“How did you do it?” asked McDonough.

“Time, I guess,” Young initially surmised. “Getting the right woman. 
That was a good thing.”

Even so, there is still the taint of “The “Loner” about Young even 
today. The early song that first appeared on his 1968 self-titled solo 
album revealed an unapproachable heart, and an emotional stoicism, 
perhaps from the early wounds suffered by his parents’ divorce that 
never seemed to heal—and something that would fester in what is probably 
the second best song on Harvest , “Old Man.”

Shortly after becoming the owner of Broken Arrow, a 1,500-acre ranch 
located in the hills south of San Francisco, Young penned “Old Man,” 
inspired by the Louis Avila, the caretaker of the ranch.

In the first line, he sings, “Old man, look at my life. I’m a lot like 
you are.” Given Young’s age and his place in Toronto’s social 
stratum—his mother, Rassy, a TV presenter; his father, Scott, a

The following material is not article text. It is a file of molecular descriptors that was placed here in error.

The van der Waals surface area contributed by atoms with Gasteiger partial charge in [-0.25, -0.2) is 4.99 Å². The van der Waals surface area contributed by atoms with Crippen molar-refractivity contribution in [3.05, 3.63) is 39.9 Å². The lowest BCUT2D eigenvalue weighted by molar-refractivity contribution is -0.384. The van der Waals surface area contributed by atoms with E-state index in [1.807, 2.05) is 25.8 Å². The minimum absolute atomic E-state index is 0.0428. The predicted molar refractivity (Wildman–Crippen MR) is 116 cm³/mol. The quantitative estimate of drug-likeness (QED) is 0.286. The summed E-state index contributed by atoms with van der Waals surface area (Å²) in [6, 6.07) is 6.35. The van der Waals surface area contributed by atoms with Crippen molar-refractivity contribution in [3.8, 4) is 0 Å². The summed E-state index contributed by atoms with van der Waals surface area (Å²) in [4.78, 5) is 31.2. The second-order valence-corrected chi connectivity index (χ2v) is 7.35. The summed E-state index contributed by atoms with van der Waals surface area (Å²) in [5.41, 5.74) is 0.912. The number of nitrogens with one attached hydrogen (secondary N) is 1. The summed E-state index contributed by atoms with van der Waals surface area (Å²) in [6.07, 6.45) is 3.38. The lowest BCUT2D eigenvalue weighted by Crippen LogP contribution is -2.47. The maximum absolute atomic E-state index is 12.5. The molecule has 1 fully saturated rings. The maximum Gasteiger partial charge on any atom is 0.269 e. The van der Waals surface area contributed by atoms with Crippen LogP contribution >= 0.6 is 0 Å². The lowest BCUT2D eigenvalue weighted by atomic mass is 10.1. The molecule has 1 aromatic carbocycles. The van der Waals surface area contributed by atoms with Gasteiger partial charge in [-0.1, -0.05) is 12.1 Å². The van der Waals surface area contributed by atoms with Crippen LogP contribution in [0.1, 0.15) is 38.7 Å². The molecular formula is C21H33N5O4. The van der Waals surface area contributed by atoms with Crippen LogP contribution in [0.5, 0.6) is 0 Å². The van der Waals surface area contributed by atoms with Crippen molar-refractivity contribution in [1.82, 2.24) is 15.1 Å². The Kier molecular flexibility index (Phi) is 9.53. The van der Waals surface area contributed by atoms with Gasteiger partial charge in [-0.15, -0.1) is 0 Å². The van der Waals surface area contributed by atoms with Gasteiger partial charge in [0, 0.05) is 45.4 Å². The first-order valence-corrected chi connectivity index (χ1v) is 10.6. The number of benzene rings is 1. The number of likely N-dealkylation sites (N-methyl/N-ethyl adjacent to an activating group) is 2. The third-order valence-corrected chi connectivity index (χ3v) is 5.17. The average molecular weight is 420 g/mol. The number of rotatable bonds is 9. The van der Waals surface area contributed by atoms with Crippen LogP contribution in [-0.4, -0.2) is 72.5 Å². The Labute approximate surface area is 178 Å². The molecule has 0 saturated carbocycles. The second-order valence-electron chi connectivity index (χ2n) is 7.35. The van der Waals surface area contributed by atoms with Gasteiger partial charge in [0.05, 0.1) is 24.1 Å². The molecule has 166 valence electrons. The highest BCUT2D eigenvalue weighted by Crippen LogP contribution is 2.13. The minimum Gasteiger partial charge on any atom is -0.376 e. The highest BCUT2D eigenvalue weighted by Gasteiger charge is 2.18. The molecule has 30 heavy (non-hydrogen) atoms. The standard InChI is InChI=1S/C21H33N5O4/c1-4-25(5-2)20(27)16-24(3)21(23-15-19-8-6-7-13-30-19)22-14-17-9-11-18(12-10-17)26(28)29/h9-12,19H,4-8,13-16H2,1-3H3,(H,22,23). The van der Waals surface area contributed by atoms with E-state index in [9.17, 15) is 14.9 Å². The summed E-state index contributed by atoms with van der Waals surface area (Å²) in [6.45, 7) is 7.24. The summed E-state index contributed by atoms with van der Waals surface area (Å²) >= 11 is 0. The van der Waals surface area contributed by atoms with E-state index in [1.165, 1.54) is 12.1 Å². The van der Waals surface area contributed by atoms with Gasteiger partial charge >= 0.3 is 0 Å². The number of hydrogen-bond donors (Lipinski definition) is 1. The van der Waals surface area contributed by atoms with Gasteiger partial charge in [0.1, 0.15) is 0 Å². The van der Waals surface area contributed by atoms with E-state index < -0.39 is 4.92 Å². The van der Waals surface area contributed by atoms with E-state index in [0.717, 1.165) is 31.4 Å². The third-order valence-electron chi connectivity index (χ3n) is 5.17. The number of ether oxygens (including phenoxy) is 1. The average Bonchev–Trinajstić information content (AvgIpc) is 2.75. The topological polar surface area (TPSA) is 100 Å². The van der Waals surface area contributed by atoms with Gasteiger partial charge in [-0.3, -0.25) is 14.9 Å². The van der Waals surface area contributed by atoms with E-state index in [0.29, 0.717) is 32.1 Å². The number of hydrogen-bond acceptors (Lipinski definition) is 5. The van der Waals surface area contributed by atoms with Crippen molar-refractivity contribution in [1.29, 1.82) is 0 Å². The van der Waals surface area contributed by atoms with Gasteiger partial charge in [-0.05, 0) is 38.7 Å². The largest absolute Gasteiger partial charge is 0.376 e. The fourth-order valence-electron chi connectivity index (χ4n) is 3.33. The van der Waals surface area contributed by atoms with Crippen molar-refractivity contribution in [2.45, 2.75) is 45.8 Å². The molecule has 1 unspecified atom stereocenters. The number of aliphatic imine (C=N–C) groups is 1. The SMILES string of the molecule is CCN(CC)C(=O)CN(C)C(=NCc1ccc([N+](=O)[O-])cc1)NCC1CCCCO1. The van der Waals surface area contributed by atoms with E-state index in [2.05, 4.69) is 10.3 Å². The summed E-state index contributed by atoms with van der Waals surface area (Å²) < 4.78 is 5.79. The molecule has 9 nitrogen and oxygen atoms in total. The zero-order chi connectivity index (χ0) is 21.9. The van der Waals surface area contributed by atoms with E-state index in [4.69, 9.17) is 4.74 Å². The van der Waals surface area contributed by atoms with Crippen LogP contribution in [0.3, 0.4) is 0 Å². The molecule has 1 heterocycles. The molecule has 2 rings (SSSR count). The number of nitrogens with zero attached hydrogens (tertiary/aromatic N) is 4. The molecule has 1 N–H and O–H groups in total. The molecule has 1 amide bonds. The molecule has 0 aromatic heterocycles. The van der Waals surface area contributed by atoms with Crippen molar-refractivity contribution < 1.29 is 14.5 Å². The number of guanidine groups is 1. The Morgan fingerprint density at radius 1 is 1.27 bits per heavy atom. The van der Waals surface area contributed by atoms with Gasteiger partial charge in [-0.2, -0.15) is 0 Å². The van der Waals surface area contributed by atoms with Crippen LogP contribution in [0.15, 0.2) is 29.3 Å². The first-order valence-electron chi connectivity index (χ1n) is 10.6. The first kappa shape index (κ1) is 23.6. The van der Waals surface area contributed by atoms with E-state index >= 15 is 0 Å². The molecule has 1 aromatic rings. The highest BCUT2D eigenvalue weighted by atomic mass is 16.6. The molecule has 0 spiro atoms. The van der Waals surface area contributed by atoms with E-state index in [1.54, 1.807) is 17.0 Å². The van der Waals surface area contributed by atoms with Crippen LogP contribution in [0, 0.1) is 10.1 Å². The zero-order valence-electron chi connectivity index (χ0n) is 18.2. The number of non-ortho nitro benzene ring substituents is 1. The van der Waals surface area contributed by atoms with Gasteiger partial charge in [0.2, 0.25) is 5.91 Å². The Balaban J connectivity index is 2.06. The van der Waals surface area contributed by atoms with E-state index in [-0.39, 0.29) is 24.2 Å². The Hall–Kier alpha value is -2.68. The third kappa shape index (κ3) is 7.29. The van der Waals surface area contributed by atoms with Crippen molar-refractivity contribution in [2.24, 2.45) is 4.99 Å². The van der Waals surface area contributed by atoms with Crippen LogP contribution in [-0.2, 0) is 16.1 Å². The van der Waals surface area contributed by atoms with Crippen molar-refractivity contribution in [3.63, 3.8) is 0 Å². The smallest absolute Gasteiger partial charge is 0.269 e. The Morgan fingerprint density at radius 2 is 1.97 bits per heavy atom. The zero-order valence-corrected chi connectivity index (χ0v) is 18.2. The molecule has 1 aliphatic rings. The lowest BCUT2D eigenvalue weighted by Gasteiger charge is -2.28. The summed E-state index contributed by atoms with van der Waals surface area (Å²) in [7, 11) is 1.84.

celebrated sports journalist—the comparison seems forced.

In fact, for quite some time, Young’s father was under the assumption 
that the song was about him—something he addressed in his book Neil and 
Me (2009):

In March of 1972, I took my family for a month in Florida, and was there 
just after Neil’s new album, Harvest, was released and went straight to 
the top of the charts within two weeks. Every time I turned on my car 
radio in Florida, I heard “Heart of Gold,”the first single released from 
that album. Then, almost as often I would hear another from that 
album,“Old Man.” Well, sure, “Old Man pleased me a great deal. In 
Florida and back in Canada during the many months while “Old Man” was